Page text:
During my two last years of high school I became acquainted with the term dyscalculia and what it meant, and one of my teachers even told me we should get me tested. It didn’t go through in the end, but at least I had something that made me understand why mathematics and arithmetic gave me such headaches even when I spent hours trying to understand. A teacher could explain a sum to me in 40 different ways and I still wouldn’t understand it, and I’d be afraid of hogging his or her attention, so I just said I understood it and let him move on to some other kid.
Seriously, start talking about train A departing from station B at a specific time and my brain has already left the station. I wouldn’t even know how to begin unravelling such a sum, let alone actually answering it.
It was during the transition from high school to university that I had myself tested for Asperger syndrome. I don’t have Asperger’s (not enough of the symptoms) but the invasive tests helped me understand something. There was something seriously not right when it came to the arithmetic/mathematics/spatial reasoning part of my brain. Those tests told me that while I had a high IQ, and good enough social skills, when it came to numbers, or spatial reasoning, something held me back.
When someone draws one of those fancy boxes (see below), I don’t see depth. So where other people see a box, I just see lines. Only when I tell myself it’s a box, does it start to look like a box to me.
Once again I got the advice to have myself tested for dyscalculia, but because the test was so very expensive and a diagnoses wouldn’t help me in any way academically (there’s too little known still about dyscalculia in schools/universities), I didn’t go through with it.
During the years I studied for my first Bachelor’s degree, I always passed the exams for my subjects with flying colours. All of them, except for one pesky subject: business economics. After a while, the situation became so serious that I wouldn’t be able to graduate because of that one subject – I’d already written my thesis and was in the middle of finishing my minor. So I talked it over with the councillor, after having retaken the business economics exam 7 times (the 8th time would be my last chance), and she pushed me to have myself tested. The institution would pay for part of the whole amount, and I decided to take that chance while I still could. I was about 20 years old at the time.
So I got myself tested. It was a two-part test: the first part consisted of talking to a psychologist (which went well) and the second part was the actual test of my arithmetic/mathematics skills, and the testing of my spatial reasoning and logic. This part took a few hours, and they were the toughest and most soul-crushing hours of my life so far. Not only was I forced to leave my examination papers half-empty, because I just couldn’t do certain things or didn’t know certain things; in the corners of those papers it was clearly stated that these examinations were for kids in elementary school. And yet, I couldn’t even complete/answer half of the sums and problems on those papers. I’d never felt so stupid in my life. I cried the entire way home.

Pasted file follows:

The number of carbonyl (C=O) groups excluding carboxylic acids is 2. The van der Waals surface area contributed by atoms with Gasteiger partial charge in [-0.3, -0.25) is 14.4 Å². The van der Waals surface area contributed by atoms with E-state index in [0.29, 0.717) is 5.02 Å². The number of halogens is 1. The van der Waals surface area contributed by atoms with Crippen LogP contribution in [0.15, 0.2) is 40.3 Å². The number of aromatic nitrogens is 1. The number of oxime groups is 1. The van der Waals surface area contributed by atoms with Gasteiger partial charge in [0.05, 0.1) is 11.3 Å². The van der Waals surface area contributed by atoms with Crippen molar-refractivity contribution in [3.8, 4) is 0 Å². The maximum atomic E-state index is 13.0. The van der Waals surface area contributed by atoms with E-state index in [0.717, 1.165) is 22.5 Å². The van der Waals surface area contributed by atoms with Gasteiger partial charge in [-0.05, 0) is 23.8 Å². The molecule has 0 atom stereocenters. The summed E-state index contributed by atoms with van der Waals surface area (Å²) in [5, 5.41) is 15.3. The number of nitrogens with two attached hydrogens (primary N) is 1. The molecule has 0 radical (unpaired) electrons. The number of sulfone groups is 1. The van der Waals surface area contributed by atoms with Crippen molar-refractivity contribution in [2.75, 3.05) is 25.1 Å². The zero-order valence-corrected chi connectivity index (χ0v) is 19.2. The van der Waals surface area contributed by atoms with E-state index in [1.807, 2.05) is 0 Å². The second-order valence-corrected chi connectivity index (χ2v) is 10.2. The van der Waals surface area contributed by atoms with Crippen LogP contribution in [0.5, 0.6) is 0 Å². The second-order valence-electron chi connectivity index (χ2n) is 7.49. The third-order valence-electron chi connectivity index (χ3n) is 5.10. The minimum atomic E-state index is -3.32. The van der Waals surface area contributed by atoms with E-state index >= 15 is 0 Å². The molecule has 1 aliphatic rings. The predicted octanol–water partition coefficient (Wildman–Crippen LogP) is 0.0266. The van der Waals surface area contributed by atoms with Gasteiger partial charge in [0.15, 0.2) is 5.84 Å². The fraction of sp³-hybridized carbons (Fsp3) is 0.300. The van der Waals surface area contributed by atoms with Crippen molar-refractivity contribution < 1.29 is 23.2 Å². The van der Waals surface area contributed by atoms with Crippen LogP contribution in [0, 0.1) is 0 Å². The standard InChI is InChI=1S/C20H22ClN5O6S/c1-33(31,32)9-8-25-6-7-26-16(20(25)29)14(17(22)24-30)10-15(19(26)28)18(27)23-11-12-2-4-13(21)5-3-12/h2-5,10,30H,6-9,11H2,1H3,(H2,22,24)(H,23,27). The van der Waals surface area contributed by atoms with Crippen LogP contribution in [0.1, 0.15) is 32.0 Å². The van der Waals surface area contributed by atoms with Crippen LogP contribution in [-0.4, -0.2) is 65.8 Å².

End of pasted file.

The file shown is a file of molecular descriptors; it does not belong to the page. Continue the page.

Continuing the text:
But a week after, I finally got some good news: I had a heavy case of dyscalculia. Why I classified this as happy news? Because finally, after all those years of feeling like I was the dumbest kid in the classroom, I knew I wasn’t dumb. It wasn’t my fault; it wasn’t because I didn’t try hard enough. I just had a huge wall called dyscalculia in my head and nothing number-related could get past it and make sense to me. It wasn’t my fault: it was just a learning disorder.
My self-esteem got a well-deserved boost and a huge weight fell off my shoulders that day.
Life in general
The diagnosis dyscalculia doesn’t help me, practically, in life. I passed business economics on theory, and graduated on my own strength. I went on to study Japanese – which is hard enough without also having to deal with a bad memory thanks to dyscalculia – and struggled through it as well. Have you ever had to say or write down big numbers in Japanese? It’s so stressful! But I graduated from that university too.
The effects of dyscalculia on my life won’t ever go away. I still have to pause when someone recites a phone number because my brain wants to turn the 36 into a 63. Whenever I want to say a date I have to think twice as hard not to mess it up. I can only tell time digitally (thanks to some great mnemonic aids: Sesame Street was on at six o’clock and that’s 18.00 hr, etc.), and I still count on my fingers.
Whenever I go to the store I always round up the prices, otherwise I don’t know how much it’ll cost me, and I’m still always wrong. (Though at least it’s usually less and not more). Whenever anyone asks me the time, I panic inside. Whenever people ask or tell me to remember something, I need to write it down because I will forget. I can’t read music. Estimating isn’t my strong suit.
During the time I worked as a part-timer, I usually had to work at the cash register, which gave me enormous amounts of anxiety: especially on Saturdays, when the queues were long and the people in a hurry. I was always afraid to make a mistake. In fact, most of the years I spent at learning institutions (elementary school, high school, university) I was stressed because of my various inabilities. The roadblocks I couldn’t climb over or avoid.
The stress that numbers bring me will never be over. People will continue to assume that I suck at mathematics and basic arithmetic, because I somehow didn’t try hard enough. Because I’m lazy. Because ‘kids these days’ don’t even know how to do basic arithmetic without a calculator. Or worse: assume that I’m using it as an excuse.
But you know what? It could always be worse – especially for an aspiring writer. I could have dyslexia. At least I have a disorder that leaves my passions unaffected.